Different Byzantine objects found thanks to a storm in Israel

Different Byzantine objects found thanks to a storm in Israel

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Sometimes archaeological finds are sought and sometimes they appear almost by magic. Last Thursday a major excavation was being carried out in Israel, where an attempt was made to rescue a large clay pot from the Byzantine period. It had been discovered on a beach after a storm, but fate led to different historical objects found in the excavation area.

The place was discovered by several rangers of the well-known Gan Yavne archaeological site, at Palmahim Beach National Park, about 15 kilometers south of the city of Tel Aviv. The strong winds and the waves made the water literally "eat" the coast and revealing the different substrates and objects that were buried there.

Although excavation work with heavy machinery had started, the high tides forced it to be withdrawn until the tide goes out again. They hope to find more vessels and different artifacts of great historical value, especially the large vessel, which is believed to be a meter and a half deep and whose origin can be traced back to between the 6th and 4th centuries BC.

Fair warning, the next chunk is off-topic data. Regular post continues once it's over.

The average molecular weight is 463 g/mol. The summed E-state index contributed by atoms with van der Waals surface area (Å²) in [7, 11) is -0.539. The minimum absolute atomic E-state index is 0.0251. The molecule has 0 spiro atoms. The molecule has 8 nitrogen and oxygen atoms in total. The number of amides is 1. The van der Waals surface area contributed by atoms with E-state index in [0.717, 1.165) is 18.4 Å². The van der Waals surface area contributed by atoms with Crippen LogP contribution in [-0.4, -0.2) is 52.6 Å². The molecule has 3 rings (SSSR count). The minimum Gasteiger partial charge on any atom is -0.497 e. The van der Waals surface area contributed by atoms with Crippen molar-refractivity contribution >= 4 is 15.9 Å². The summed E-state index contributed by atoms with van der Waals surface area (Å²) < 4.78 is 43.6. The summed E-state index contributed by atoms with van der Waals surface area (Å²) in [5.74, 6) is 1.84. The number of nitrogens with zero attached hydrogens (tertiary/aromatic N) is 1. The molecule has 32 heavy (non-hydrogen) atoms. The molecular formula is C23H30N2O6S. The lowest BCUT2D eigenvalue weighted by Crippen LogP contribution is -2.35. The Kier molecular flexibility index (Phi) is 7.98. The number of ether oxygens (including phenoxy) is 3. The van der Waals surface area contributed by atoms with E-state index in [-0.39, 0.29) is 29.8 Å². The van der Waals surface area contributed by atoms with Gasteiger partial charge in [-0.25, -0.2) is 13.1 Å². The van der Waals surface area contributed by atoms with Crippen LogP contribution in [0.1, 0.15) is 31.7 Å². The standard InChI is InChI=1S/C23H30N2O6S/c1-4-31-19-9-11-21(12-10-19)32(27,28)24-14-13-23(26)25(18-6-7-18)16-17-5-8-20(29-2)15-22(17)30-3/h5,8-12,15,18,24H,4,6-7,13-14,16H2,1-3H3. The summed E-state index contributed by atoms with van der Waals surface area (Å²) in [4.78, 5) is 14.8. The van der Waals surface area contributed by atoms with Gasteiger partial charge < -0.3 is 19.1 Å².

As Yitzhack Marmelstein, director of the excavation, advanced, the vessel was installed under an old floor and only the opening was left exposed at ground level. He also stated that there could be many more vessels, although smaller in size, spread over many areas of the beach, but the curious thing is that the large vessel does not belong to this place and everything indicates that it could have been brought from Cyprus or the northern Syria among other places.

Inside this vessel different items were found, pieces of a cooking pot, an incense holder and even a small bottle of oil practically intact.

But it is not something that can be described as extraordinary given that the area where this find is found is about 4,000 years old and people settled here from the Bronze Age to the Middle Ages, so it is very likely that there are many more objects buried that can shed light on their history.

In addition, this place is in continuous excavation, since shipwrecks were discovered in the 80s, different fishing tools and other objects spread over various periods of history, so the excavations will surely continue to provide good surprises like this one.

After studying History at the University and after many previous tests, Red Historia was born, a project that emerged as a means of dissemination where you can find the most important news of archeology, history and humanities, as well as articles of interest, curiosities and much more. In short, a meeting point for everyone where they can share information and continue learning.

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